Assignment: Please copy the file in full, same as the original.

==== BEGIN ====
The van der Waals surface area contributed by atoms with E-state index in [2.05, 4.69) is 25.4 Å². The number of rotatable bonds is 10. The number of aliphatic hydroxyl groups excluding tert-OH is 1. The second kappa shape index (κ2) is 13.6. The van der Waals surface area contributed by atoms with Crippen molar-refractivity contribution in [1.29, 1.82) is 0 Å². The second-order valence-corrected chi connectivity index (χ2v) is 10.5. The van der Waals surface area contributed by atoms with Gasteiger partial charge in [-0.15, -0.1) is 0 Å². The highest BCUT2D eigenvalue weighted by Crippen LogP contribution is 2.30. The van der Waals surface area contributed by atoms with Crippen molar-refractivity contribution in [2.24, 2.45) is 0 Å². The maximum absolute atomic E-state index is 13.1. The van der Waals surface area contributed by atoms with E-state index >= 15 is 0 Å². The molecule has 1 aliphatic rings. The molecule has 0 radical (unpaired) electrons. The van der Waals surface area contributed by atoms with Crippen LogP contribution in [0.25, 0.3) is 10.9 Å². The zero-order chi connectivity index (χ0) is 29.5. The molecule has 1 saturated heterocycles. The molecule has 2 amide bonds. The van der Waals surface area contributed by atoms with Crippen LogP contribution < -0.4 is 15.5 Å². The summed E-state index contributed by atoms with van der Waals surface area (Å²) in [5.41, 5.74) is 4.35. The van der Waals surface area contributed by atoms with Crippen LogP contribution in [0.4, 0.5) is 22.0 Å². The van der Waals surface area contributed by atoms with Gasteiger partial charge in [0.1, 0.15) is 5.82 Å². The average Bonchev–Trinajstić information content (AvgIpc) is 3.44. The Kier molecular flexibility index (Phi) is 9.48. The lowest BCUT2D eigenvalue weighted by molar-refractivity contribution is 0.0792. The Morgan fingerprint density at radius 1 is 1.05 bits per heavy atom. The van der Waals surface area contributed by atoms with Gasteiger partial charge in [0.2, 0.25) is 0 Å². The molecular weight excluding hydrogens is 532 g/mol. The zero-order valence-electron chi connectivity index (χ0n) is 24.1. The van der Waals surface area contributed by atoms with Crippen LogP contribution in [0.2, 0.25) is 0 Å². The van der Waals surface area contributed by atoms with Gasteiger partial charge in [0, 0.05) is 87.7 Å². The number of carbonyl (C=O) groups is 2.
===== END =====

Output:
The van der Waals surface area contributed by atoms with E-state index in [2.05, 4.69) is 25.4 Å². The number of rotatable bonds is 10. The number of aliphatic hydroxyl groups excluding tert-OH is 1. The second kappa shape index (κ2) is 13.6. The van der Waals surface area contributed by atoms with Crippen molar-refractivity contribution in [1.29, 1.82) is 0 Å². The second-order valence-corrected chi connectivity index (χ2v) is 10.5. The van der Waals surface area contributed by atoms with Gasteiger partial charge in [-0.15, -0.1) is 0 Å². The highest BCUT2D eigenvalue weighted by Crippen LogP contribution is 2.30. The van der Waals surface area contributed by atoms with Crippen molar-refractivity contribution in [2.24, 2.45) is 0 Å². The maximum absolute atomic E-state index is 13.1. The van der Waals surface area contributed by atoms with E-state index >= 15 is 0 Å². The molecule has 1 aliphatic rings. The molecule has 0 radical (unpaired) electrons. The van der Waals surface area contributed by atoms with Crippen LogP contribution in [0.25, 0.3) is 10.9 Å². The zero-order chi connectivity index (χ0) is 29.5. The molecule has 1 saturated heterocycles. The molecule has 2 amide bonds. The van der Waals surface area contributed by atoms with Crippen LogP contribution < -0.4 is 15.5 Å². The summed E-state index contributed by atoms with van der Waals surface area (Å²) in [5.41, 5.74) is 4.35. The van der Waals surface area contributed by atoms with Crippen LogP contribution in [0.4, 0.5) is 22.0 Å². The van der Waals surface area contributed by atoms with Gasteiger partial charge in [0.1, 0.15) is 5.82 Å². The average Bonchev–Trinajstić information content (AvgIpc) is 3.44. The Kier molecular flexibility index (Phi) is 9.48. The lowest BCUT2D eigenvalue weighted by molar-refractivity contribution is 0.0792. The Morgan fingerprint density at radius 1 is 1.05 bits per heavy atom. The van der Waals surface area contributed by atoms with Gasteiger partial charge in [0.2, 0.25) is 0 Å². The molecular weight excluding hydrogens is 532 g/mol. The zero-order valence-electron chi connectivity index (χ0n) is 24.1. The van der Waals surface area contributed by atoms with Crippen LogP contribution in [0.2, 0.25) is 0 Å². The van der Waals surface area contributed by atoms with Gasteiger partial charge in [0, 0.05) is 87.7 Å². The number of carbonyl (C=O) groups is 2.